Premature Ovarian Failure
Premature ovarian failure (POF) is usually defined as menopause under the age of 40 and occurs in about 1% of women. Before periods totally cease there is often a length of time when periods are irregular or when the follicle stimulating hormone (FSH) is raised to around 15 to 20 IU. There is no test as yet that can predict the number of ovulations that a woman has left in her reproductive lifetime.
There are a variety of causes of POF but almost all are due to the ovaries running out of eggs. Why ovaries run out of eggs is due to the factors that influence ovarian ageing.
The functioning of the ovaries depends upon the number of immature eggs contained by the ovaries. The immature eggs migrate to the ovaries during foetal life and then divide so that at about 5 months into a pregnancy a female baby has about 7 million immature eggs. From this time onwards, some of the eggs start to die off, such that at birth there are around 1 to 2 million eggs remaining. At puberty, only about 250,000 eggs remain because of this atresia process.
Menopause occurs when there are about 1000 eggs remaining. This means that if a woman starts off with fewer eggs at birth her menopause will occur earlier and, if an ovary is removed an earlier menopause will also follow.
In two thirds of women with premature ovarian failure, the cause cannot be identified. In the future, it may be possible to ascertain whether these cases are truly unexplained or due to, as yet, undiscovered genetic, immunological or environmental issues. Other causes include genetic conditions such as Turner syndrome, where one of the X chromosomes is missing, or fragile X syndrome which may cause learning disabilities in men. There may be a familial history of premature ovarian failure, which may be related to an abnormality on one of the X chromosomes.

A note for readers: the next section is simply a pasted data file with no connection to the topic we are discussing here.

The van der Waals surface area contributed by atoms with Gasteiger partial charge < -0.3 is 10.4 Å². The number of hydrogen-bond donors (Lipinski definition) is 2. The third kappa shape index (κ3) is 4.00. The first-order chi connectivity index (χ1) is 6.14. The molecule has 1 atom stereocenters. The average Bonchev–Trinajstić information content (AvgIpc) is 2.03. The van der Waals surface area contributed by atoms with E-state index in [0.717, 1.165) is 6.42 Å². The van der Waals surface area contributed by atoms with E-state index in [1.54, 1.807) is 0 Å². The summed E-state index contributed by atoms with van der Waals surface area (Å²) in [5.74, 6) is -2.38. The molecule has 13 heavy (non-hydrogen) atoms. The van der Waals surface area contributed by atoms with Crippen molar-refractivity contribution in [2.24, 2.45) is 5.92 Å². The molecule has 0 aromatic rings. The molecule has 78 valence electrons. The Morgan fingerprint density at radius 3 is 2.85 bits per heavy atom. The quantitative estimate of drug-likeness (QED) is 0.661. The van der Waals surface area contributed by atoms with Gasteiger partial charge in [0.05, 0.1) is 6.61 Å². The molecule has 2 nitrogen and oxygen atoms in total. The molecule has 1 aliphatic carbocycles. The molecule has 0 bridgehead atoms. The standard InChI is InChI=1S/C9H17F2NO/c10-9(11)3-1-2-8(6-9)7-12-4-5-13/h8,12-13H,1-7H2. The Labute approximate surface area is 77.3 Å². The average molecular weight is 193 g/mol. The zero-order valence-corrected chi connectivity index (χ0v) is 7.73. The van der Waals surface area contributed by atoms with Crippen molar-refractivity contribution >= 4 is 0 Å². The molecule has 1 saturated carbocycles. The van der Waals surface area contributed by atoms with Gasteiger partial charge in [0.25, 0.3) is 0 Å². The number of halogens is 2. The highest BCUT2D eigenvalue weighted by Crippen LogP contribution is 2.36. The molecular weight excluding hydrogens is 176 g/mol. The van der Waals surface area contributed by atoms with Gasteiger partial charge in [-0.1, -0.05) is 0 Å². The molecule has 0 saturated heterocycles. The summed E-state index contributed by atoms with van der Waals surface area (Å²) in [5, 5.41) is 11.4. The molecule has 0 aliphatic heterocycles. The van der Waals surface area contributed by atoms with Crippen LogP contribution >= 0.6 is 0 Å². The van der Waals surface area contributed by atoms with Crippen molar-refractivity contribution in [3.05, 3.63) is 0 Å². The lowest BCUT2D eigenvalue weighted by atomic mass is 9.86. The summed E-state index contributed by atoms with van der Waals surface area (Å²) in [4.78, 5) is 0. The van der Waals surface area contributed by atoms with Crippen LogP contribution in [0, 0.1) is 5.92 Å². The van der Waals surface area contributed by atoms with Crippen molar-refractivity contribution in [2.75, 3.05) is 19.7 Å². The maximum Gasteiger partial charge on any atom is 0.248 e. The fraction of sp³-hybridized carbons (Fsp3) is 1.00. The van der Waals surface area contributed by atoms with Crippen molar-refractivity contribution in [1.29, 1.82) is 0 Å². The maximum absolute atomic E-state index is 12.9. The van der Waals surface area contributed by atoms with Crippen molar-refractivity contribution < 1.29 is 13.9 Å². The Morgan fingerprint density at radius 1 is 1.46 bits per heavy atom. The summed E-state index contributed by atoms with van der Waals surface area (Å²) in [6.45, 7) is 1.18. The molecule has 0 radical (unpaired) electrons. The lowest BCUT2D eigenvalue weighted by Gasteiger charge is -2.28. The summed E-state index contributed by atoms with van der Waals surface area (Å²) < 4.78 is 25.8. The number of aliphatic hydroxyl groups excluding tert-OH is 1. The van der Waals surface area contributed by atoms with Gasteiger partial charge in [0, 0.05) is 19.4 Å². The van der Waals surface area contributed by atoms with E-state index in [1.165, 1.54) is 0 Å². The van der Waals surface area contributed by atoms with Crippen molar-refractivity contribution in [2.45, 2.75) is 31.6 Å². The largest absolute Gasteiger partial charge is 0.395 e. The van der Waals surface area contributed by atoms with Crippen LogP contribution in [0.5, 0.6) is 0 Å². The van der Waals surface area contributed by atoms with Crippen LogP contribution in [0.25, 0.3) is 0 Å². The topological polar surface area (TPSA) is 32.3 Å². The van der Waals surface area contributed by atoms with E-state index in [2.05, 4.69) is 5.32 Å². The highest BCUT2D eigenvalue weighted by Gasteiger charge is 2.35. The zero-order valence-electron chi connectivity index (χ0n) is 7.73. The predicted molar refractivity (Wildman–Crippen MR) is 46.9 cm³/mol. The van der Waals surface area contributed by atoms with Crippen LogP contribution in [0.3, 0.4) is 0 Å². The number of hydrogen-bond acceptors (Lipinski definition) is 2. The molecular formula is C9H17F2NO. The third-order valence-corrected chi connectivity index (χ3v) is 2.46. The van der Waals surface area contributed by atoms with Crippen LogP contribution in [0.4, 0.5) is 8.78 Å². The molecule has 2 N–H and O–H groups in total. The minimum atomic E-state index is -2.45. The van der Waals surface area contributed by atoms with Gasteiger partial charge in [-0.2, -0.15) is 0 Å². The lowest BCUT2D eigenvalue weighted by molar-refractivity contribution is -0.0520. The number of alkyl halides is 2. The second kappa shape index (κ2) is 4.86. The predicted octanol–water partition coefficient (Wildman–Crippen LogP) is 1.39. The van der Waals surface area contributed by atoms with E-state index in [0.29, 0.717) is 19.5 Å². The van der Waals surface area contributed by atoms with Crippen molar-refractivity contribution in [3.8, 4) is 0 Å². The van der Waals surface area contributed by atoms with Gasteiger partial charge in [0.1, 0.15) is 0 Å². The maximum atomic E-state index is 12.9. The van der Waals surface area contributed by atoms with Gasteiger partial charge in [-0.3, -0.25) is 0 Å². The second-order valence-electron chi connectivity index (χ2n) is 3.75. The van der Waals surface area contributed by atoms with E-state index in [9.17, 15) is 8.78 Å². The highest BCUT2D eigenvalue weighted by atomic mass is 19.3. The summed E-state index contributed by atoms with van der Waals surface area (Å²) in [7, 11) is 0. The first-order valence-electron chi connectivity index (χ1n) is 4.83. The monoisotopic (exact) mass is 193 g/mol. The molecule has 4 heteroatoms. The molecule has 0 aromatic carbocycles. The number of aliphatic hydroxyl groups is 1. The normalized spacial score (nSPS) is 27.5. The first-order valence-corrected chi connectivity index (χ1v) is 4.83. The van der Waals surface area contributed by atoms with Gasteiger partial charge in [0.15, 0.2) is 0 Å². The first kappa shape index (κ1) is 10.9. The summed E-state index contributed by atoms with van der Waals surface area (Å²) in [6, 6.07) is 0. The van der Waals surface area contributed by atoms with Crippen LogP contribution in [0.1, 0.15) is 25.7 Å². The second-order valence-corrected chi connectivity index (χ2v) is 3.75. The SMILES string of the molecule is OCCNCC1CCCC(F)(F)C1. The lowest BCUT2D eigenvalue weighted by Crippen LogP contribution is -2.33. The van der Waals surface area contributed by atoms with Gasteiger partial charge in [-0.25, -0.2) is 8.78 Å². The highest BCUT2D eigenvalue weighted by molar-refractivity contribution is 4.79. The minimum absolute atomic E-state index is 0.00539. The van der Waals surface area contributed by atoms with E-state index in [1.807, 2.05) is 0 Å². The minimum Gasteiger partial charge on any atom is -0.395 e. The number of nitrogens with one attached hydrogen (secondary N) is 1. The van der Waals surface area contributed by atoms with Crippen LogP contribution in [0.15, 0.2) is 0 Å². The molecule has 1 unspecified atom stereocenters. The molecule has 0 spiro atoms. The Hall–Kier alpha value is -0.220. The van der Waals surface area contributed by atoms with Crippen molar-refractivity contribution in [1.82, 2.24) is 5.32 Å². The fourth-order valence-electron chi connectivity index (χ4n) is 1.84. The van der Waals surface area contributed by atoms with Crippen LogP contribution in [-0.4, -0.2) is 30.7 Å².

Some women experience ovarian failure after chemotherapy or radiotherapy to the pelvis. Others have their ovaries removed because of severe endometriosis or ovarian cysts. Rarely, ovarian failure may follow a bacterial or viral infection. Toxins in the environment may also have a role. The best known toxin is smoking which lowers the age of menopause by about two years.
Premature ovarian failure is a devastating diagnosis for most women and counselling should be accessed through a local fertility clinic. Loss of fertility is a huge issue to deal with. Egg donation is generally the only fertility option available, although spontaneous pregnancies may still occasionally occur.
Menopausal symptoms such as hot flushes, poor sleep and mood swings may be helped by hormone replacement therapy (HRT). There are some risks associated with HRT including a slightly increased risk of breast cancer, stroke and venous thromboembolism. The pros and cons of HRT need to be carefully discussed with your doctor. Osteoporosis or thinning of the bones occurs more commonly in women with POF. There are a variety of treatments available, however regular weight bearing exercise and a diet containing good amounts of calcium are always recommended.
Egg donation is usually the only option available to women with POF. An egg donor is recruited – ideally aged 36 or less who has completed her family. The donor undergoes a careful medical and genetic history, a physical examination and counselling. The donor is also tested for infectious diseases. Once the donor has been cleared, she undergoes an IVF cycle. An IVF cycle involves a number of hormone injections to stimulate the ovaries to produce a batch of mature eggs. These eggs are then removed from the donor’s ovaries and are fertilised using the recipient’s partner’s sperm. The resulting embryos are placed in the recipient’s uterus. There is the possibility that a cycle of egg donation may be publicly funded and the chances of a successful pregnancy are around 45% per attempt.
More about egg donation